ELECTION BACKGROUNDER: Indonesia's Militarized Democracy
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Prabowo: You don't massacre civilians in front of the world press.

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East Timor and Indonesia Action Network (ETAN)


Indonesia’s Militarized Democracy:
Candidates bring proven records of violating human rights


March 2014 - Although Indonesia has made strides toward consolidating its democracy, some of its leading presidential and vice-presidential candidates continue to have deeply troubling backgrounds of gross human rights violations. This report provides a brief background on Indonesian democratization and examines some of the contenders for the nation’s highest political offices.

Indonesian voters. Photo byNatalia Warat/Asia Foundation  

Indonesia is in the midst of an election campaign. On April 9 voters will elect members to the national and regional legislatures. Once that election is completed Indonesia will hold its third presidential election following its transition to democracy after 32 years of military dictatorship. Candidates for the July 9 presidential election will be determined in part by the election for the People's Representative Council (Dewan Perwakilan Rakyat, DPR). A presidential ticket must be supported by a party or coalition of parties with at least 25 percent of the vote or 20 percent of the seats in the DPR election. While many parties have announced their favored candidates, only two – Golkar and PDI-P – out of 12 registered national parties are thought to have a chance at passing the threshold. The final determination of candidates will occur after the official DPR results, scheduled to be released on May 7, when coalitions of parties may form to put together tickets. The presidential and vice-presidential candidates have often come from different parties.

Current president and former general Susilo Bambang Yudhoyono (SBY) is completing his second term and is barred by term limits from running again. For months potential candidates have been jockeying for support – from both the general population and from political parties. Below, we briefly examine some worrisome candidates, based on their human rights and military records.

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Indonesian Democracy and Democratization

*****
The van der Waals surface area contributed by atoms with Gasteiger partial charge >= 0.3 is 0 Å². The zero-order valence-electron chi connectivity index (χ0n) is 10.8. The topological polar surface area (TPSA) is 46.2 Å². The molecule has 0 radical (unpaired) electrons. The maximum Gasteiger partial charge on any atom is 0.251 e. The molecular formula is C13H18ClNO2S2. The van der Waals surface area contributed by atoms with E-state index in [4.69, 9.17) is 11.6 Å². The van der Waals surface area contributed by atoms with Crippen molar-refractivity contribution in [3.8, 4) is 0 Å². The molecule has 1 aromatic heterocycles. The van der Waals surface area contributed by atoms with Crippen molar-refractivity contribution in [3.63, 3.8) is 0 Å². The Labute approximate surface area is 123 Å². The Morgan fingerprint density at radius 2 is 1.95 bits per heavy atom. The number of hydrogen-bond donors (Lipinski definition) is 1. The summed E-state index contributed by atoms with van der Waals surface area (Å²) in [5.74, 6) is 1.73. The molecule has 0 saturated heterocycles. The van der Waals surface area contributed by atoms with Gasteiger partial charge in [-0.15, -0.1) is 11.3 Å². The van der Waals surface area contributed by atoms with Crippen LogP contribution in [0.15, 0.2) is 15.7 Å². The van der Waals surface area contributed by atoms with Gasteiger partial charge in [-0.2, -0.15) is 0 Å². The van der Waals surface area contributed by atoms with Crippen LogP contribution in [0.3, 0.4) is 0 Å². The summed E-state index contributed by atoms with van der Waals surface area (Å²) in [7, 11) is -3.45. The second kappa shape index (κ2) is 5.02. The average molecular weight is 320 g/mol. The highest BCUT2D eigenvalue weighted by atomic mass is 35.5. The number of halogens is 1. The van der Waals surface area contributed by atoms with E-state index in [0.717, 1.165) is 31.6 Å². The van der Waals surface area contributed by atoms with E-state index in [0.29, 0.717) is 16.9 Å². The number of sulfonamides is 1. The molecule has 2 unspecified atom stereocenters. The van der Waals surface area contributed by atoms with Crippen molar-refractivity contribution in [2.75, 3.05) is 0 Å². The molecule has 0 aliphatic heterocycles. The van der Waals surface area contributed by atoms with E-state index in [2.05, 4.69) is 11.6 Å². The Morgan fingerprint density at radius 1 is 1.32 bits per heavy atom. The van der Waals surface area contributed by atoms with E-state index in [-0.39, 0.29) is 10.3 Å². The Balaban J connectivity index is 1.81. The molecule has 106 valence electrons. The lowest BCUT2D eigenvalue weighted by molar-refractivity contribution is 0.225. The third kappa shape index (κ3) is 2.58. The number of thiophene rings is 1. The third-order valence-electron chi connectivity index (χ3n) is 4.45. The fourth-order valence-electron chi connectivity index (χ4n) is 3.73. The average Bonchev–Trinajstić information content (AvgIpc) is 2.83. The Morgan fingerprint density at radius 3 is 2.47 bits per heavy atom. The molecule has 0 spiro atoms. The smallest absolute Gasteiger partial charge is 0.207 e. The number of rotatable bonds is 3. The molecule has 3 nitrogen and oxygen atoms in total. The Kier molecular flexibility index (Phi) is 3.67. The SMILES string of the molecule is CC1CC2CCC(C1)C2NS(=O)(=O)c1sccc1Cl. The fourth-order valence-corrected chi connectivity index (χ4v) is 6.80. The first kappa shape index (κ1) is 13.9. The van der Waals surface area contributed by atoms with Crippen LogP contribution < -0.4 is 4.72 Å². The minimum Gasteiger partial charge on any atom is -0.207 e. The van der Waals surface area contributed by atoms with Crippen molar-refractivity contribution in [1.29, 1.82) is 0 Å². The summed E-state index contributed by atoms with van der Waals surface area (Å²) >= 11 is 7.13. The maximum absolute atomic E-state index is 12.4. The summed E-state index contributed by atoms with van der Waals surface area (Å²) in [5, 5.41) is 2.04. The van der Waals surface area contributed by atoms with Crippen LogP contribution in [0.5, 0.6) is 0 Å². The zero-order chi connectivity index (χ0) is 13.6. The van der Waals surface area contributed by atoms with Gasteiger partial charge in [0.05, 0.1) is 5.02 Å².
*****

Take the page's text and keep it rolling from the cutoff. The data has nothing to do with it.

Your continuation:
Democratization is a process. When Suharto was forced from office in May 1998, Indonesia did not democratize overnight. In fact, it took a year for the first nationally contested election, which eventually brought the Muslim intellectual Abdurrahman Wahid, popularly known as Gus Dur, to the presidency.

Today, most Indonesian political parties are personality-based, with limited platforms. Parties with major media owners behind them are thought to have an advantage and in some areas politics is a family business. Corruption accusations and convictions have affected the popularity of several political parties, including SBY’s Democratic Party (Partai Demokrat, PD) and the Islamic Prosperous Justice Party (Partai Keadilan Sejahtera, PKS).


Elections do not make a democracy - elections were regularly held during the Suharto period, albeit with little competition and highly predictable results.

And elections do not make a democracy - elections were regularly held during the Suharto period, albeit with little competition and highly predictable results. And while elections in Indonesia are now more open than before, they are merely the most superficial aspect of democracy.

Meaningful democracy includes more than electoral competition. Government should be responsive to people’s needs and not just the demands of elites. It should work to ensure equality of opportunity, minimum social guarantees for the population, freedom from entrenched corruption in the economic, political and legal spheres, the elimination of military influence in politics and the economy, an end to racism and religious persecution, and the respect of basic human rights for Indonesia’s marginalized populations. Yes, democratization is chugging along in Indonesia, but when one views the plight of indigenous West Papuans and the ongoing impunity of the security forces it is impossible to think of Indonesia as a mature, consolidated democracy.

Indonesia has come a long way since 1999. Timor-Leste is now independent, Indonesia’s press is much freer, a nervous peace hangs over Aceh, and some politicians, judges and business owners have been tried for corruption. Under President SBY, however, religious and ethnic tensions have risen, notably against Indonesia’s Shiite, Ahmadi, and Christian populations. Repression continues in West Papua. Local legislatures across Indonesia have passed discriminatory laws. Thugs and gangsters from groups such as the Islamic Defenders Front have provoked and intimidated minorities, and have literally gotten away with murder. Military reform has stalled and even modest efforts to address past violations of human rights have gone nowhere.